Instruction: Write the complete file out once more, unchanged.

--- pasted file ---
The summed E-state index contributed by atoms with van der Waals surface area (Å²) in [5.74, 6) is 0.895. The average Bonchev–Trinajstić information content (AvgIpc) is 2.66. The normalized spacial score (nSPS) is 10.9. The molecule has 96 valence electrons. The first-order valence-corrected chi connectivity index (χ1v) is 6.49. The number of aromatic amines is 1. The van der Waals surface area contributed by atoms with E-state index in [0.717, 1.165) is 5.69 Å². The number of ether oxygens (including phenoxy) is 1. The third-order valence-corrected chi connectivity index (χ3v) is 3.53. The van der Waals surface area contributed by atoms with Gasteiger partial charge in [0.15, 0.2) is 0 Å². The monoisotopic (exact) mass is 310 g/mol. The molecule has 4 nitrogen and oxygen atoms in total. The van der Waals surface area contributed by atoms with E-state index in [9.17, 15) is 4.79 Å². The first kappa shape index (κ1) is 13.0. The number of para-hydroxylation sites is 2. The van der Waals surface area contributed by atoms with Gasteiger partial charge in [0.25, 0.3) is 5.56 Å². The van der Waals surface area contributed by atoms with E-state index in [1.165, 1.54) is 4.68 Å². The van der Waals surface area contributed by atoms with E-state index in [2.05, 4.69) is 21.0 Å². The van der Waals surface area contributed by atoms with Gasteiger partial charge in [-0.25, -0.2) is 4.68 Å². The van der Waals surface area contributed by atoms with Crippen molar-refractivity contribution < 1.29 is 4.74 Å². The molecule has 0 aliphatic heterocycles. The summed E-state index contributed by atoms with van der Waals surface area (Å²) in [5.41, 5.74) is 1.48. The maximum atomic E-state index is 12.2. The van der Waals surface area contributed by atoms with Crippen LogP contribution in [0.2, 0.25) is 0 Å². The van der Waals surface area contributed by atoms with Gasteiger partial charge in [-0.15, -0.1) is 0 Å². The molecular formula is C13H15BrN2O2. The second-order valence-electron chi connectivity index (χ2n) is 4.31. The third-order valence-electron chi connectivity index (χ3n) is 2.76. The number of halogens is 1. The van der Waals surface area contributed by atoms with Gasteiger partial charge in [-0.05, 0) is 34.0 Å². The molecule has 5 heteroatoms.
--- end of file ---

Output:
The summed E-state index contributed by atoms with van der Waals surface area (Å²) in [5.74, 6) is 0.895. The average Bonchev–Trinajstić information content (AvgIpc) is 2.66. The normalized spacial score (nSPS) is 10.9. The molecule has 96 valence electrons. The first-order valence-corrected chi connectivity index (χ1v) is 6.49. The number of aromatic amines is 1. The van der Waals surface area contributed by atoms with E-state index in [0.717, 1.165) is 5.69 Å². The number of ether oxygens (including phenoxy) is 1. The third-order valence-corrected chi connectivity index (χ3v) is 3.53. The van der Waals surface area contributed by atoms with Gasteiger partial charge in [0.15, 0.2) is 0 Å². The monoisotopic (exact) mass is 310 g/mol. The molecule has 4 nitrogen and oxygen atoms in total. The van der Waals surface area contributed by atoms with E-state index in [9.17, 15) is 4.79 Å². The first kappa shape index (κ1) is 13.0. The number of para-hydroxylation sites is 2. The van der Waals surface area contributed by atoms with Gasteiger partial charge in [0.25, 0.3) is 5.56 Å². The van der Waals surface area contributed by atoms with E-state index in [1.165, 1.54) is 4.68 Å². The van der Waals surface area contributed by atoms with E-state index in [2.05, 4.69) is 21.0 Å². The van der Waals surface area contributed by atoms with Gasteiger partial charge in [-0.25, -0.2) is 4.68 Å². The van der Waals surface area contributed by atoms with Crippen molar-refractivity contribution < 1.29 is 4.74 Å². The molecule has 0 aliphatic heterocycles. The summed E-state index contributed by atoms with van der Waals surface area (Å²) in [5.41, 5.74) is 1.48. The maximum atomic E-state index is 12.2. The van der Waals surface area contributed by atoms with Crippen LogP contribution in [0.2, 0.25) is 0 Å². The van der Waals surface area contributed by atoms with Gasteiger partial charge in [-0.15, -0.1) is 0 Å². The molecular formula is C13H15BrN2O2. The second-order valence-electron chi connectivity index (χ2n) is 4.31. The third-order valence-electron chi connectivity index (χ3n) is 2.76. The number of halogens is 1. The van der Waals surface area contributed by atoms with Gasteiger partial charge in [-0.05, 0) is 34.0 Å². The molecule has 5 heteroatoms.